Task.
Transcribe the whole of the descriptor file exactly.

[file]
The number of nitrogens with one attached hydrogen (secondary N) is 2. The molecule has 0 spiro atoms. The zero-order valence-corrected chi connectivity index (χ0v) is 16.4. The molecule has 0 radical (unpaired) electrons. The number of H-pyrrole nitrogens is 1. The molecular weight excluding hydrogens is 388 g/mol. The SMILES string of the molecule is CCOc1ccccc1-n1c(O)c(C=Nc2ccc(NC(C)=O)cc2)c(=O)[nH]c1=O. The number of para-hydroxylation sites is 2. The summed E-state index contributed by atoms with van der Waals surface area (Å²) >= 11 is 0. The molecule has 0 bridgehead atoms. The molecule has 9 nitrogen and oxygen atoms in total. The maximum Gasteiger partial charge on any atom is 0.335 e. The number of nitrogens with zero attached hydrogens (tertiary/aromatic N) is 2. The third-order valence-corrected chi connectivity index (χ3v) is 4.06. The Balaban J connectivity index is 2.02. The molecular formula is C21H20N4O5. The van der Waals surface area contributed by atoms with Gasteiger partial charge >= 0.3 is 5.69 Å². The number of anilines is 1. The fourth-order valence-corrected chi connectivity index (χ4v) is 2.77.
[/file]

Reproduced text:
The number of nitrogens with one attached hydrogen (secondary N) is 2. The molecule has 0 spiro atoms. The zero-order valence-corrected chi connectivity index (χ0v) is 16.4. The molecule has 0 radical (unpaired) electrons. The number of H-pyrrole nitrogens is 1. The molecular weight excluding hydrogens is 388 g/mol. The SMILES string of the molecule is CCOc1ccccc1-n1c(O)c(C=Nc2ccc(NC(C)=O)cc2)c(=O)[nH]c1=O. The number of para-hydroxylation sites is 2. The summed E-state index contributed by atoms with van der Waals surface area (Å²) >= 11 is 0. The molecule has 0 bridgehead atoms. The molecule has 9 nitrogen and oxygen atoms in total. The maximum Gasteiger partial charge on any atom is 0.335 e. The number of nitrogens with zero attached hydrogens (tertiary/aromatic N) is 2. The third-order valence-corrected chi connectivity index (χ3v) is 4.06. The Balaban J connectivity index is 2.02. The molecular formula is C21H20N4O5. The van der Waals surface area contributed by atoms with Gasteiger partial charge >= 0.3 is 5.69 Å². The number of anilines is 1. The fourth-order valence-corrected chi connectivity index (χ4v) is 2.77.